•  It's obvious, I know, but tips for... (13+ / 0-)

    ...having an easily digestible response in case you hear this idiocy from anyone.

  •  Umm, Obama was turning states Blue that haven't (9+ / 0-)

    been blue since before the passage of the Civil Rights Act. I think that's a landslide AND a mandate.

    They are really grasping at straws.

    That's PRESIDENT (elect) BARACK HUSSEIN OBAMA to you FAUX NEWS!

    by Muzikal203 on Mon Nov 10, 2008 at 01:55:50 PM PST

  •  Rec'd for being (2+ / 0-)
    Recommended by:
    dansac, Katie71

    clear, concise & fun to read.  (heh: definitely a landslide)

    While lightening the tax burden for the rich, other parts of the Bush economic program continue to undermine the middle class in this country.--Molly Ivins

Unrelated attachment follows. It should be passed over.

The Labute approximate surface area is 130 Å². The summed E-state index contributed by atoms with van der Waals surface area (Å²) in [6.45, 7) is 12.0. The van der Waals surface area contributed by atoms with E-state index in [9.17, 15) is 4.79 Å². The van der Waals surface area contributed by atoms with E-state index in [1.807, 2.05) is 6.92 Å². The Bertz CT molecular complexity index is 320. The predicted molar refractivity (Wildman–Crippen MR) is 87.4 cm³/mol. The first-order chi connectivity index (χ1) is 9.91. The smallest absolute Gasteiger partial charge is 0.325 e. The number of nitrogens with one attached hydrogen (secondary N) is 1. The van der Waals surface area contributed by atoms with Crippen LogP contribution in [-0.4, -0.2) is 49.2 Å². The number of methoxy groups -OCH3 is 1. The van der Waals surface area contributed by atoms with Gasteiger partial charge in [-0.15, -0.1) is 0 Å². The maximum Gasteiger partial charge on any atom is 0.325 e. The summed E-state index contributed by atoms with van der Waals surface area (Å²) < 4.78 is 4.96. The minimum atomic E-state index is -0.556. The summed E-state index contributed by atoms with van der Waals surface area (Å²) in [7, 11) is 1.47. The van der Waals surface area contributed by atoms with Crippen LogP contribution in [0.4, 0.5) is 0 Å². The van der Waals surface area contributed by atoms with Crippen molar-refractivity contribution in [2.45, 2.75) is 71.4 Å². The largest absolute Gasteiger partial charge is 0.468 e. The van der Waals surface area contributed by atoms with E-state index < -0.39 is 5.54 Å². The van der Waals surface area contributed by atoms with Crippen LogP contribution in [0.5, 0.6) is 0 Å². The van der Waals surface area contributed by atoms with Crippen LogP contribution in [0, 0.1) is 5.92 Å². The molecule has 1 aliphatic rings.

by Youffraita on Mon Nov 10, 2008 at 02:01:14 PM PST

  •  the reason i don't favor this is b/c the repubs (0+ / 0-)

    go on about reagan's landslide that wasn't really one.  it was an electoral college one, but that's all.
    also, it negate's all the info about gore's "win."

    look at this popular vote and vote percentage.
    landslide?  

    from wikipedia:

    Nominee Ronald Reagan Jimmy Carter
    Party     Republican Democratic
    Home state California Georgia
    Running mate George H. W. Bush Walter Mondale
    Electoral vote 489        49
    States carried 44        6+DC
    Popular vote 43,903,230 35,480,115
    Percentage 50.7%        41.0%

  •  I respectfully disagree (0+ / 0-)

    This was a big win, but I don't think that Obama could have "run up the score" significantly by playing in bigger states.

    The cold truth is that the country is in favor of a progressive agenda by a small majority.  The fact that Obama got a larger share of the popular vote than anyone since Reagan should not blind us to the fact that there are a lot of people not on board.